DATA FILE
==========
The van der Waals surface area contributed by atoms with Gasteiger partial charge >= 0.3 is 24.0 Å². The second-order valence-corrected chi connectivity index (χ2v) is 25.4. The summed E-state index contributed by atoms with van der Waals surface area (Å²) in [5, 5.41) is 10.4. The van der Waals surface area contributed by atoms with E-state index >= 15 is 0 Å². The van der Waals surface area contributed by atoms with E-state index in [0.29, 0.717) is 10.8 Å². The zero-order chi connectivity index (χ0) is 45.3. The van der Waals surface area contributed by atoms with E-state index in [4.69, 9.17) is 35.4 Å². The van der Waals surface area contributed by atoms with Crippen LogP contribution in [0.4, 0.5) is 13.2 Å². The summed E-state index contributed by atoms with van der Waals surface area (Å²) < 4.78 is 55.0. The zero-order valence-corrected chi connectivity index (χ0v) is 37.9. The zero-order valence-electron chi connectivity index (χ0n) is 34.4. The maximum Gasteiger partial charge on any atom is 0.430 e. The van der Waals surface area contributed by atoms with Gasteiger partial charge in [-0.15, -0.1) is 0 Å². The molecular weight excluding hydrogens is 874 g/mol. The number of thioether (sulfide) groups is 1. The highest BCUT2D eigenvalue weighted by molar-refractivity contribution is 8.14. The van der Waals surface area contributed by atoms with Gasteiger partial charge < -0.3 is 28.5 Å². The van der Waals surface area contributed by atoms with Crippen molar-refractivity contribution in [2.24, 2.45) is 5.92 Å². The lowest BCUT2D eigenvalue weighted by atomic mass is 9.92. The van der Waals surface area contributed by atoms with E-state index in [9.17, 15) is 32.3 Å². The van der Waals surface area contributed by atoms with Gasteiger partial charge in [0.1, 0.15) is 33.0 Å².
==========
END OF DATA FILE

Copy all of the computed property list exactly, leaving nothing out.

The van der Waals surface area contributed by atoms with Gasteiger partial charge >= 0.3 is 24.0 Å². The second-order valence-corrected chi connectivity index (χ2v) is 25.4. The summed E-state index contributed by atoms with van der Waals surface area (Å²) in [5, 5.41) is 10.4. The van der Waals surface area contributed by atoms with E-state index >= 15 is 0 Å². The van der Waals surface area contributed by atoms with E-state index in [0.29, 0.717) is 10.8 Å². The zero-order chi connectivity index (χ0) is 45.3. The van der Waals surface area contributed by atoms with E-state index in [4.69, 9.17) is 35.4 Å². The van der Waals surface area contributed by atoms with Crippen LogP contribution in [0.4, 0.5) is 13.2 Å². The summed E-state index contributed by atoms with van der Waals surface area (Å²) < 4.78 is 55.0. The zero-order valence-corrected chi connectivity index (χ0v) is 37.9. The zero-order valence-electron chi connectivity index (χ0n) is 34.4. The maximum Gasteiger partial charge on any atom is 0.430 e. The van der Waals surface area contributed by atoms with Gasteiger partial charge in [-0.15, -0.1) is 0 Å². The molecular weight excluding hydrogens is 874 g/mol. The number of thioether (sulfide) groups is 1. The highest BCUT2D eigenvalue weighted by molar-refractivity contribution is 8.14. The van der Waals surface area contributed by atoms with Gasteiger partial charge < -0.3 is 28.5 Å². The van der Waals surface area contributed by atoms with Crippen molar-refractivity contribution in [2.24, 2.45) is 5.92 Å². The lowest BCUT2D eigenvalue weighted by atomic mass is 9.92. The van der Waals surface area contributed by atoms with E-state index in [9.17, 15) is 32.3 Å². The van der Waals surface area contributed by atoms with Gasteiger partial charge in [0.1, 0.15) is 33.0 Å².